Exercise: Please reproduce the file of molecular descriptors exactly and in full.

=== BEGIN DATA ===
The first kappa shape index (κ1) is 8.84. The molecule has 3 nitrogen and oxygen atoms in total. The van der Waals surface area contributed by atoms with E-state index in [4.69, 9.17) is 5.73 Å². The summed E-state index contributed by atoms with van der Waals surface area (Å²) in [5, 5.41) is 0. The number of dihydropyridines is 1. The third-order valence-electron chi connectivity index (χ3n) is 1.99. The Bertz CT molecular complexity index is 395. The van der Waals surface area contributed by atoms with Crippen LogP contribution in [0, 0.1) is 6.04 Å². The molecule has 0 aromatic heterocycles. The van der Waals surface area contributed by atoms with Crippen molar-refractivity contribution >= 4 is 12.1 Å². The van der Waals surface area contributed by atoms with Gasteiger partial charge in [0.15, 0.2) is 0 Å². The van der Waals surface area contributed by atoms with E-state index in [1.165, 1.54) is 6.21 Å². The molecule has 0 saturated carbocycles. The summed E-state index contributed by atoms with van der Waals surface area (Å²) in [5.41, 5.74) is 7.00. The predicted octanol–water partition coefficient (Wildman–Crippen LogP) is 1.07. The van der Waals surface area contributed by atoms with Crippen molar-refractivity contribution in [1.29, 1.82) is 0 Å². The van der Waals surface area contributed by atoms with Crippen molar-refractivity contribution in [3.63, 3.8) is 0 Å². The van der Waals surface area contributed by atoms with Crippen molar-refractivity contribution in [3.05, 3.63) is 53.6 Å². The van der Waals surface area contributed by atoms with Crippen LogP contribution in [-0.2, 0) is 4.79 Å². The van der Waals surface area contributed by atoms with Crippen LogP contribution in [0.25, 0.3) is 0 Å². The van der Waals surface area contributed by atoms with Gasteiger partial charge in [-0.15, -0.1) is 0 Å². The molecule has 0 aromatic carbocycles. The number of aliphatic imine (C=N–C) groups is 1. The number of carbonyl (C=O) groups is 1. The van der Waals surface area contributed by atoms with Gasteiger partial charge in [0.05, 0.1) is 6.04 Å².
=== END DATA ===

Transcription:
The first kappa shape index (κ1) is 8.84. The molecule has 3 nitrogen and oxygen atoms in total. The van der Waals surface area contributed by atoms with E-state index in [4.69, 9.17) is 5.73 Å². The summed E-state index contributed by atoms with van der Waals surface area (Å²) in [5, 5.41) is 0. The number of dihydropyridines is 1. The third-order valence-electron chi connectivity index (χ3n) is 1.99. The Bertz CT molecular complexity index is 395. The van der Waals surface area contributed by atoms with Crippen LogP contribution in [0, 0.1) is 6.04 Å². The molecule has 0 aromatic heterocycles. The van der Waals surface area contributed by atoms with Crippen molar-refractivity contribution >= 4 is 12.1 Å². The van der Waals surface area contributed by atoms with Gasteiger partial charge in [0.15, 0.2) is 0 Å². The van der Waals surface area contributed by atoms with E-state index in [1.165, 1.54) is 6.21 Å². The molecule has 0 saturated carbocycles. The summed E-state index contributed by atoms with van der Waals surface area (Å²) in [5.41, 5.74) is 7.00. The predicted octanol–water partition coefficient (Wildman–Crippen LogP) is 1.07. The van der Waals surface area contributed by atoms with Crippen molar-refractivity contribution in [1.29, 1.82) is 0 Å². The van der Waals surface area contributed by atoms with Crippen molar-refractivity contribution in [3.63, 3.8) is 0 Å². The van der Waals surface area contributed by atoms with Crippen molar-refractivity contribution in [3.05, 3.63) is 53.6 Å². The van der Waals surface area contributed by atoms with Crippen LogP contribution in [-0.2, 0) is 4.79 Å². The van der Waals surface area contributed by atoms with Crippen LogP contribution in [0.25, 0.3) is 0 Å². The van der Waals surface area contributed by atoms with Gasteiger partial charge in [-0.15, -0.1) is 0 Å². The molecule has 0 aromatic carbocycles. The number of aliphatic imine (C=N–C) groups is 1. The number of carbonyl (C=O) groups is 1. The van der Waals surface area contributed by atoms with Gasteiger partial charge in [0.05, 0.1) is 6.04 Å².